Equally uncertain is the ability to ascertain what the future holds. Unfortunately, the guidance the article author provides here is altogether too limited to provide more than preliminary guidance. Giving consideration to impacts is useful of course, and making decisions in the context of their defensibility is important. But the test that the article offers—would you want to see it on the front page—is vague and ambiguous. See what? The decision, or the consequences? We already live in a world where we try to hide that decisions have been made, despite the consequences of doing so. We also live in a world where deniability trumps accountability. While the principle behind the test outlined by the author—wanting to see the decision published—makes sense in the context of accountability, a slightly different emphasis provides a far larger understanding of consequences. Specifically, what is the decision that you can live with, regardless of the outcome? Whether public or not, whether successful or not, what choice is justifiable? This forces a consideration of all the consequences, from the most favourable to the least acceptable, and a reckoning of the consequences of each of them.
The final dimension outlined in the article is fulcrum. Whether the author is clearly attempting to be alliterative, or simply has a fetish for the letter ‘f’, this last dimension requires some further explanation. The sense of the author appears to be determining *when* the best time to make a decision is, assessing when the result is most likely to be accepted. In other words, when will you have the most leverage to get the outcome that you want? The implication is that timing is everything, and that there are good and bad times to have a choice be made.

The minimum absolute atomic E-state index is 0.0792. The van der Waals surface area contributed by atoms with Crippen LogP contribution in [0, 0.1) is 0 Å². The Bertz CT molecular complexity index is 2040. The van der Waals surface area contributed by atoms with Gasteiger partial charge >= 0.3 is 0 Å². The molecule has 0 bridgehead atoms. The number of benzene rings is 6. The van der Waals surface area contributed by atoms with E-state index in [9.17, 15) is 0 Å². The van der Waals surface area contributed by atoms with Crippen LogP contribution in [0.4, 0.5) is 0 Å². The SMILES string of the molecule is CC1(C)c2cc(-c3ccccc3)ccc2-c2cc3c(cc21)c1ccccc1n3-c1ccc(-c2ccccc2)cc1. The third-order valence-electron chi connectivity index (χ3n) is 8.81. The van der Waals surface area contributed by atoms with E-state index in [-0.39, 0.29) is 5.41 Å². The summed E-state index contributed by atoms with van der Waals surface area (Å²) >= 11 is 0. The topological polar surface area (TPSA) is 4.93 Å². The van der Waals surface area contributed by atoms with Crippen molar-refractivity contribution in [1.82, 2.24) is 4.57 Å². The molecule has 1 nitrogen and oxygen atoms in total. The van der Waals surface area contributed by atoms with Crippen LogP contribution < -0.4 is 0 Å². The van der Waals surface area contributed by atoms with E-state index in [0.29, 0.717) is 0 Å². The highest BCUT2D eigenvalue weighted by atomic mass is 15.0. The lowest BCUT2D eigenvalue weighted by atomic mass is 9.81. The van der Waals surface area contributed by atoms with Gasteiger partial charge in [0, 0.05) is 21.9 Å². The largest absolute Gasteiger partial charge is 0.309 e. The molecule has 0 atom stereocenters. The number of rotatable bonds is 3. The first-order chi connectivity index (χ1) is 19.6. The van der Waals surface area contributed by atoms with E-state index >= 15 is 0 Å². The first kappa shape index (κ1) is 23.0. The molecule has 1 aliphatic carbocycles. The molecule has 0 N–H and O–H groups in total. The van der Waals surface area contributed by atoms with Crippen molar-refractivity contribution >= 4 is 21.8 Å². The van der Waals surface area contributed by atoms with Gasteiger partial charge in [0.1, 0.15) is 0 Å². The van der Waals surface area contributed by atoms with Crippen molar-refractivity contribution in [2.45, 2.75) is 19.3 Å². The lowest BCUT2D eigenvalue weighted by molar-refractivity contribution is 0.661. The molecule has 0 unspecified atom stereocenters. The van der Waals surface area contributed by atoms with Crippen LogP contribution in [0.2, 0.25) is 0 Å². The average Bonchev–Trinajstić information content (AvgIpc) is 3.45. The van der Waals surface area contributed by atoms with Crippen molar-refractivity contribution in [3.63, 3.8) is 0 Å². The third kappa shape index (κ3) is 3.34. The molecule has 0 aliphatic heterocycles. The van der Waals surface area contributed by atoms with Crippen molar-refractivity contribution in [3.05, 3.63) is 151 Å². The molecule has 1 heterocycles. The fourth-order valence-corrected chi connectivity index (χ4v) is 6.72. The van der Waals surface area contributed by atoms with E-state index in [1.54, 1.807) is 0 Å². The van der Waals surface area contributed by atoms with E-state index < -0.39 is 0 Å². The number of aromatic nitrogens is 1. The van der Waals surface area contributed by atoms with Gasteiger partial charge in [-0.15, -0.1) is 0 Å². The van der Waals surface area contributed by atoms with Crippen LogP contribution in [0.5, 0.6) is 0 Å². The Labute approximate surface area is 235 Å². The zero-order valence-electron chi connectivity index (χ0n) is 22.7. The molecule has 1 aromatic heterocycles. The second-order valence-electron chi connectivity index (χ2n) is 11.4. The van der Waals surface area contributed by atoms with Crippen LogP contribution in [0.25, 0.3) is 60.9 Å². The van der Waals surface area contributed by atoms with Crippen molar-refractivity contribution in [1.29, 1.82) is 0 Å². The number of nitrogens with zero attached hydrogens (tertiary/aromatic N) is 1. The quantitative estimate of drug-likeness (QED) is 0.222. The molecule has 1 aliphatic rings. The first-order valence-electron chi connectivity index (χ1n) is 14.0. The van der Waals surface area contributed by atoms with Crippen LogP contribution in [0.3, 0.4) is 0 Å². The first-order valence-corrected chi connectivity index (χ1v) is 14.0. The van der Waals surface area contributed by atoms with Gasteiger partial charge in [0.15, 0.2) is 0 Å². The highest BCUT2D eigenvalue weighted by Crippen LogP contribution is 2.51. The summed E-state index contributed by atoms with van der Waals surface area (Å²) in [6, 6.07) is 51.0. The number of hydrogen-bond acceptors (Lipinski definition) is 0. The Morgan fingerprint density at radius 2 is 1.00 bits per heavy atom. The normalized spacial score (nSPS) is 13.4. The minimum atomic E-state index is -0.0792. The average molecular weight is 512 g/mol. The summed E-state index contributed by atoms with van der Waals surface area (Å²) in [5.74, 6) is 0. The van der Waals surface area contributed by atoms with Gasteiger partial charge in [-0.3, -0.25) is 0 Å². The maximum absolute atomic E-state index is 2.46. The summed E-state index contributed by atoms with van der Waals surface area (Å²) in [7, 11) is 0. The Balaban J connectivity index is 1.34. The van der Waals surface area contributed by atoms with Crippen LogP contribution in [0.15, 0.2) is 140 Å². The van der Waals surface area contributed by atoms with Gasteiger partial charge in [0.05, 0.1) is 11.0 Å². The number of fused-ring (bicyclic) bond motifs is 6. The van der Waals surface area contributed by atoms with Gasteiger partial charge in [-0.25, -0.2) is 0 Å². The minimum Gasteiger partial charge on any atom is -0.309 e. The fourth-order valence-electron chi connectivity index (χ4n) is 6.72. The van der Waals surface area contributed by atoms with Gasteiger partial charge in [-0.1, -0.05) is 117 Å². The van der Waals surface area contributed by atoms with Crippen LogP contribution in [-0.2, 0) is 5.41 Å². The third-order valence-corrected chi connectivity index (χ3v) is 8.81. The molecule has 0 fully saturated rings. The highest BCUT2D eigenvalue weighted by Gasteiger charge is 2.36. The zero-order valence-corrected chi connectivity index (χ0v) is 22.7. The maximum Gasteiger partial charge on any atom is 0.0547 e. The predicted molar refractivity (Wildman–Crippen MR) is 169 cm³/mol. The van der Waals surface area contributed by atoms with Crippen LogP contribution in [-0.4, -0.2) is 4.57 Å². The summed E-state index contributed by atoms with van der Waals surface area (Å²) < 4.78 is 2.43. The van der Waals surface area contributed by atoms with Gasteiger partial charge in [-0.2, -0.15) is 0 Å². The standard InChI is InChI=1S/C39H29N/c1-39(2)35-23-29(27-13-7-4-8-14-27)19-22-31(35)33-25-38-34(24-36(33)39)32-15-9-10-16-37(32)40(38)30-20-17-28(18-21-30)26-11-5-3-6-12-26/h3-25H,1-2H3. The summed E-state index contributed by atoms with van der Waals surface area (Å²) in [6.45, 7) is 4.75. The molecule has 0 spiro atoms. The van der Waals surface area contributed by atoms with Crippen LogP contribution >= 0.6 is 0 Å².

While I do understand the point, this final dimension reinforces the level of artifice behind each of the other points that have been outlined. In essence, how do you manipulate facts, emotion, perception of the future and timing to most favourable get the answer that you want? That isn’t decision making, however: it is politics and marketing. Decision making is about making the best choice under the circumstances, even when we would rather the circumstances would be different.
Certainly, there are questions that the article inspires that should be asked. Is this my decision? Do I need to make this decision now, or when must it be made by? What information can be known? Who will this decision affect? My challenge is that while these principles are inspired by the article, they aren’t explicitly stated. Decisions are not made at our convenience. Rather, decisions inconvenience us with their pressing demands. Effective leaders respond in the moment, because the moment is all they have to work with. They do the best they can with what they have, recognizing that it will never be enough and it will never be perfect. They consult where possible, and decide where necessary.
Certainly, decision making is hard. It is a process that is made easier, however, by being clear about the decisions that need to be made, how they will be made and the consequences that will result. Accept that information will be imperfect, consequences will be incomplete and the future is uncertain. Do the best you can under the circumstances.